Encaustic painting is the heating of beeswax and damar, with or without added pigment, and adding layers to a porous surface. Heat must be applied in between layers and fused to the last one.
Over about 18 months you will see an encaustic painting get shinier and harder. During this time, impurities rise to the painting's surface and can be buffed gently to reveal the new look.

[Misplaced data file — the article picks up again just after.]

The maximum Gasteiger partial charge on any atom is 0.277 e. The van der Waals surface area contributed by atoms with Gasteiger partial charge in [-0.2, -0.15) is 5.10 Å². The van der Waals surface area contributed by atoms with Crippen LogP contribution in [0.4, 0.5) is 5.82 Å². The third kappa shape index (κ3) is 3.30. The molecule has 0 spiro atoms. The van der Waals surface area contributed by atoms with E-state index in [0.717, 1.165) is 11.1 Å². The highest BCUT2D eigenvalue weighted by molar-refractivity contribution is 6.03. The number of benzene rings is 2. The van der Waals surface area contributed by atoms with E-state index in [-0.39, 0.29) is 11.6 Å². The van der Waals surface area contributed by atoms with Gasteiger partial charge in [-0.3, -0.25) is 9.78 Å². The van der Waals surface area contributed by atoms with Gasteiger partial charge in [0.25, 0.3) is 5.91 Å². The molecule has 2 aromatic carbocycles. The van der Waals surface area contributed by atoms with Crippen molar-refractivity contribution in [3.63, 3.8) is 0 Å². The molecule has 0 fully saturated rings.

Shellac burning is a process of adding shellac to the cooled wax surface, allowing the alcohol in the shellac to evaporate, and then burning off. Shellac comes in clear or amber , used with or without added pigment, and transforms into beautiful web or cell-like forms after fire is added.